Some History of whats on the Mural:
An advertisement, which appeared in the September 19, 1927 issue of Aviation, prompted more than 1 hundred inquires to the Pheasant Aircraft Company of Memphis, Mo. Just 3 months earlier, local resident, pilot, and flight instructor Lee R. Briggs had mobilized community members to incorporate a company, bearing than name, to manufacture a light commercial aircraft for the growing aeronautical market.
World War I had increased public awareness to the importance of aircraft. Flying was no longer a hobby. Airplanes served as a key military tool, and as a mode of transportation, as well as freight and mail delivery. Briggs, who had served in the U.S. Army's airplane production branch of the Army's new Air Corps, began to pursue a self-administered education in aeronautical engineering. By 1923 he had received flight instruction from some of the most famous pilots of the day, including Charles Lindbergh and Scotland County' s own Leslie Smith. Soon after, Briggs purchased a plane and in early 1925, he opened a flying school in Memphis.
By the summer of 1927, the Briggs Flying School had graduated 17 students. Briggs also transported residents from Memphis to other Missouri locations, delivered mail, and when needed, performed at county fairs and parades, and he even provided a service to carry doctors to emergency locations.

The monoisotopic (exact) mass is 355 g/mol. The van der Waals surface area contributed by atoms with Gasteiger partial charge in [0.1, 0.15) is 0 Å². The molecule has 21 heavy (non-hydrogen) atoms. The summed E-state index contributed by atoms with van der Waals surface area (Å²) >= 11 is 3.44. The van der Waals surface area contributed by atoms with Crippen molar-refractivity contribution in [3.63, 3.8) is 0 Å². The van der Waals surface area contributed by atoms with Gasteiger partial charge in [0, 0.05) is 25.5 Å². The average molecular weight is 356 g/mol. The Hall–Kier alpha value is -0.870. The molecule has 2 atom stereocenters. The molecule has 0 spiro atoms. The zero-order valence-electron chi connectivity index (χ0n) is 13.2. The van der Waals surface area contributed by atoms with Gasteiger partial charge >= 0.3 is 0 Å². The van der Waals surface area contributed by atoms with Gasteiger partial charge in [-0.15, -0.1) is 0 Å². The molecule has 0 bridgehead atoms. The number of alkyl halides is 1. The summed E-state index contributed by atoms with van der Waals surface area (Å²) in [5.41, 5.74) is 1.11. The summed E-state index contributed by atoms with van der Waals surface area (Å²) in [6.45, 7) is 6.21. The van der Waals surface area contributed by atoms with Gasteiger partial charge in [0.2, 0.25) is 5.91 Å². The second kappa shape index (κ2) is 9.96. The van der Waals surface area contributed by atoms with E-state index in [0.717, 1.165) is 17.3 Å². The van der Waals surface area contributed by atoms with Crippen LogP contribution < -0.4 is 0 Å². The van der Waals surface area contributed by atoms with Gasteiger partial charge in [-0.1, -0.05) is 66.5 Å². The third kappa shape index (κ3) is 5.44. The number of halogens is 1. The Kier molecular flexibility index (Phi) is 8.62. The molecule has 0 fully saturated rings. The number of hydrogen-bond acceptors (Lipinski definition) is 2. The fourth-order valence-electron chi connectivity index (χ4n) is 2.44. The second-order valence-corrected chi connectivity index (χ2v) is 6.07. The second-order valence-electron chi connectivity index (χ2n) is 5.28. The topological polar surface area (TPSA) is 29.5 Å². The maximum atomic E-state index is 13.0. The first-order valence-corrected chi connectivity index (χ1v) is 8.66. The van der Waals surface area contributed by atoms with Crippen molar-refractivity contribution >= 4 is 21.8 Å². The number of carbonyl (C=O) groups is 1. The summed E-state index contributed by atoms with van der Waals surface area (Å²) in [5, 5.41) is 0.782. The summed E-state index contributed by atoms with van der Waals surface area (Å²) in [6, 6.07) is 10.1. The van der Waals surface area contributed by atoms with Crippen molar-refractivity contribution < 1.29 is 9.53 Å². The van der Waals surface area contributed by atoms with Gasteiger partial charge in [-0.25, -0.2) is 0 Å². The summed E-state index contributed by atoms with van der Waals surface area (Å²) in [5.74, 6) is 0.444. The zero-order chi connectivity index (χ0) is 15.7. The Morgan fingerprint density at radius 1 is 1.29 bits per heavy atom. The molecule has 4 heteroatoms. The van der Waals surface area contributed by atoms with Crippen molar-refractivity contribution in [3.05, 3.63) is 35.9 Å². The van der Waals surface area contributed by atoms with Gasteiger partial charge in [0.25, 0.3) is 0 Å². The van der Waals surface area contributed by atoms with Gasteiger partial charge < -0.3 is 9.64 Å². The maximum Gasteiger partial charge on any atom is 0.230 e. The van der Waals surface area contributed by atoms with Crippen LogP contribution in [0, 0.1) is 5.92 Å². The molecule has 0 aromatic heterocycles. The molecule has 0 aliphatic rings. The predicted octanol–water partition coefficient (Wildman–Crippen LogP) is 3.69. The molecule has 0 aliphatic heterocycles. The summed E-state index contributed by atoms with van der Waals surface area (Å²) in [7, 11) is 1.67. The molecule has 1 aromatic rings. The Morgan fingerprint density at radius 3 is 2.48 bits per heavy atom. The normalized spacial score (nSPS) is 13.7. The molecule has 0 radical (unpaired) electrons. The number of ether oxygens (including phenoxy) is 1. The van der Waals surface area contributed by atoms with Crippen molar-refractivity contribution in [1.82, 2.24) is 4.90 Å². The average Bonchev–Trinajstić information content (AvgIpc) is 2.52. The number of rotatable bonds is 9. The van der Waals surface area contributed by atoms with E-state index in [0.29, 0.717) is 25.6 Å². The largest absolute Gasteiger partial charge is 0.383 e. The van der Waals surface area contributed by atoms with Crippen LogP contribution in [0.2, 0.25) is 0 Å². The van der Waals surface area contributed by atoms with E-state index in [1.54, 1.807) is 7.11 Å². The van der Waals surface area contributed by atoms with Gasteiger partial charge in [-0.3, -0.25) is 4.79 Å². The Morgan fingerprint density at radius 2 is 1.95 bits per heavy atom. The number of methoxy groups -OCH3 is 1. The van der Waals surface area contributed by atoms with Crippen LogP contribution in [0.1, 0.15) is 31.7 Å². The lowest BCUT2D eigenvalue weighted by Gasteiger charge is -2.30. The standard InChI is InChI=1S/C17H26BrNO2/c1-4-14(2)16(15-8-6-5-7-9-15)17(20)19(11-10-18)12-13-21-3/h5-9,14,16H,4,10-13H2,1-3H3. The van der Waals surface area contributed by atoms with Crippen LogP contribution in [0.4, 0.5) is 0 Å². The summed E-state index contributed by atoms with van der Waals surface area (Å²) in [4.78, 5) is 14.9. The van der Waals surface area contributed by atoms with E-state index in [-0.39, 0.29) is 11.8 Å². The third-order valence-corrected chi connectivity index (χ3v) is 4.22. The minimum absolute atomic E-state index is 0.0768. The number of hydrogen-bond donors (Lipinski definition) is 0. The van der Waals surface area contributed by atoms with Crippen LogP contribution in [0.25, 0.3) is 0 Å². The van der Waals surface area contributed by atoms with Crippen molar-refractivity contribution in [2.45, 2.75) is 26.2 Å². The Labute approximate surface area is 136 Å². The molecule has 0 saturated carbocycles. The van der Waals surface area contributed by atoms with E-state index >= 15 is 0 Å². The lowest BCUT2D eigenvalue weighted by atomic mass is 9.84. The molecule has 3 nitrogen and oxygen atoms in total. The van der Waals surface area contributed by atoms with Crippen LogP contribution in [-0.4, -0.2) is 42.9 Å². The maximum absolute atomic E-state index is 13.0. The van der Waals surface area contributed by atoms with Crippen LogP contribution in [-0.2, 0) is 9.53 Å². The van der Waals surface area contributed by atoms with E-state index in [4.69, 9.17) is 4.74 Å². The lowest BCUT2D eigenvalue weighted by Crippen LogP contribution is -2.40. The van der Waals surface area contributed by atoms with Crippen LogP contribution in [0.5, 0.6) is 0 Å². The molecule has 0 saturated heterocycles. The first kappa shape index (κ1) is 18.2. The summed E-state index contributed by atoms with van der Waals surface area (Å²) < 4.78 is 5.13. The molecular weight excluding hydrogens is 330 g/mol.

Serious efforts began in early June 1927 to organize the airplane manufacturing company in Memphis. A group of stockholders emerged, and on June 1927, with Briggs as president, the group incorporated the Pheasant Aircraft Company. Experienced aircraft designer Orville Hickman directed the construction of the company's first aircraft, a three-passenger commercial craft.
The company enjoyed instant success. By October 1927, Pheasant Aircraft had increased its employees to 25, and was producing one airplane per week. Satisfied customers deemed this craft to be durable and reliable. No easy feat in this era.
The company suffered a serious and tragic blow on December 5th, 1927, when Briggs was killed in an accident while training another student. Following his death a local newspaper article declared: "We believe we violate no truth when we say that he did more to put Memphis on the map than any other citizen." The board of directors tried to re-group, but by the Spring of 1929, after Briggs' death, capital dried up and the company was sold and moved to Wisconsin.
Memphis still remembers its pioneer aviators, when this mural was painted and forty years after the fact, on August 6, 1967, Memphis named their new airport the Briggs-Smith Memorial Airport, also in their honor.